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Choose the right diamond

For most people, buying a diamond is a new experience, but that doesn't mean it should be overwhelming. Understanding a diamond's quality characteristics is straightforward and simple.

Diamond basic attributes – the 4Cs

4C represents Color, Clarity, Cutting and Carat. The 4Cs are the shared common attributes used by different grading institutes, to determine the quality and value of each diamond. Therefore, it is crucial to know the 4Cs before buying a diamond.


Carat is the weighting unit of a diamond, as below:
1 carat = 0.2 grams = 0.007 oz.

Bigger diamonds are rarer, as such, the value per carat will also be higher. For example, the value of a 1 carat diamond would be much higher than the total of two 0.5 carat diamonds.

The weight of a diamond affects its size, although the same weight may lead to different sizes, the following table shows the approximate size to weight ratio:


Clarity refers to the inclusion and blemishes of a diamond; the level of clarity is determined by the number, size, place, whether it is obvious and the general effect of those inclusions and blemishes to the appearance of a diamond. Since diamonds are formed naturally, the formation process would usually include some other substances which lead to so called crystals, feathers inside a diamond. Better clarity gives a higher value of a diamond.
The GIA Clarity Scale contains 11 grades. In determining a clarity grade, the GIA system considers the size, nature, position, color or relief, and quantity of clarity characteristics visible under 10× magnification.

Flawless (FL)

No inclusions or blemishes are visible to a skilled grader using 10× magnification
Internally Flawless (IF) - No inclusions and only blemishes are visible to a skilled grader using 10× magnification
Very, Very Slightly Included (VVS1 and VVS2) - Inclusions are difficult for a skilled grader to see under 10× magnification
Very Slightly Included (VS1 and VS2) - Inclusions are minor and range from difficult to somewhat easy for a skilled grader to see under 10x magnification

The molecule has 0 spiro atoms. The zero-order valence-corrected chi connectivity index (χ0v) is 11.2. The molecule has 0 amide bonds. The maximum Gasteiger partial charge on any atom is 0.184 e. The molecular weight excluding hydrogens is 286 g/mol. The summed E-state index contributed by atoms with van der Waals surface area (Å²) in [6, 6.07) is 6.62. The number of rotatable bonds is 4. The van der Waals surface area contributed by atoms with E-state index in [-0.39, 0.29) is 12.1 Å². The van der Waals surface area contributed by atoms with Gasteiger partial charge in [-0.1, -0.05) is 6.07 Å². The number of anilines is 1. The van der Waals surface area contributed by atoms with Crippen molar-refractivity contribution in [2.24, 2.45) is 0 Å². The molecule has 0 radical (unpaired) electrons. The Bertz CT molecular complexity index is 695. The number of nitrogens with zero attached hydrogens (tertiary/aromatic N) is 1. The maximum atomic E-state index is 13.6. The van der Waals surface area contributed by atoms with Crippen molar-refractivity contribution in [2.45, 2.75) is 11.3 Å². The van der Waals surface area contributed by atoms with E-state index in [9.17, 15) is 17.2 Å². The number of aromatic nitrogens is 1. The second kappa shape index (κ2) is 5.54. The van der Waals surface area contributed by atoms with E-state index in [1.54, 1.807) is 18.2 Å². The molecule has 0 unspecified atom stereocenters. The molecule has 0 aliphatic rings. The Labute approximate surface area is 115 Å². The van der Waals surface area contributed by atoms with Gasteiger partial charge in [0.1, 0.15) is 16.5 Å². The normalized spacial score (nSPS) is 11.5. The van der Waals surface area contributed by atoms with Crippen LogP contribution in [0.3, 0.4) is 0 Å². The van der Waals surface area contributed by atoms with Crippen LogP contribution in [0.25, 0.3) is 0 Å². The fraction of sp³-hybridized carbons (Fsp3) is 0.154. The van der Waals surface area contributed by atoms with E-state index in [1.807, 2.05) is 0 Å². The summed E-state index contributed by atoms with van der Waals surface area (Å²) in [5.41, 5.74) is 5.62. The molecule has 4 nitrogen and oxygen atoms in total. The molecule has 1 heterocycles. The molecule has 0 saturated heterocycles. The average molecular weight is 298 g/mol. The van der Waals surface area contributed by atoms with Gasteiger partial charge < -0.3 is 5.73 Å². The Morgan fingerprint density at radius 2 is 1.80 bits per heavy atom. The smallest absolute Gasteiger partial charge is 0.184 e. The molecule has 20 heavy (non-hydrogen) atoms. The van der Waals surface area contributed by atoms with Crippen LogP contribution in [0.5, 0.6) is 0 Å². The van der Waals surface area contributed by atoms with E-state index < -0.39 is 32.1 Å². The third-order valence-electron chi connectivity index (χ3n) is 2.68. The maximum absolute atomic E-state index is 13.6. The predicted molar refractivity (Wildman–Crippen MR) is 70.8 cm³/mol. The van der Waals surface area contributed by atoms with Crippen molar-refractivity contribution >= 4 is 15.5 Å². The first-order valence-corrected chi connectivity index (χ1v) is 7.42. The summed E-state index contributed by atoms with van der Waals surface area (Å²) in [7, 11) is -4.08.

Slightly Included (SI1 and SI2) - Inclusions are noticeable to a skilled grader under 10x magnification
Included (I1, I2, and I3) - Inclusions are obvious under 10× magnification and may affect transparency and brilliance
Each diamond's inclusions are unique to that diamond, with no two diamonds displaying the exact same inclusions. The Gemological Institute of America (GIA) diamond grading reports include graphic illustrations of inclusions found in diamonds. These graphic illustrations match the inclusions actually found in the diamonds, providing each diamond with its own "diamond fingerprint".


It refers to the level of colorless of a diamond. The rating is from D to Z. For D color, the best color level, representing colorless and continues with increasing presence of color to the letter Z, or light yellow or brown, as shown below:


Color and clarity are born naturally with a diamond; however, on the other hand, Cutting is determined by the craftsmanship the diamond receives, which is an important factor to lead the diamond to sparkling perfection. The cutting factor involves complex determination, as a value factor, though, it refers to a diamond’s proportions, symmetry and polish.
Due to the importance of cut, a range of cut grades between well cut and poorly cut diamonds has been developed. The AGSL (American Gem Society Laboratory), HRD (Antwerp Diamond High Council) and GIA (Gemological Institute of America) use different standards when grading a diamond’s cut, and at present only allocate a Cut Grade to round diamonds.


Fluorescence is the reaction of some diamonds to exposure of UV lighting. Generally it has been understood that fluorescence makes clear diamonds appear as cloudy and yellow tinted diamonds appear as clear when subject to UV lighting. Under normal lighting conditions fluorescence is not detectable. However, the presence or absence of fluorescence has had only minor importance in the purchasing decisions of most diamond buyers. This is because of the following:
• Fluorescence is only detectable under UV lighting;
• Under UV lighting even trained gemologists are unable to consistently agree on the effects of fluorescence and;
• Some buyers prefer the aesthetic effect of fluorescence.
Our suggestion is that buyers who are able to purchase colorless or near-colorless diamonds at reduced prices because of the presence of fluorescence, should seriously consider this option.

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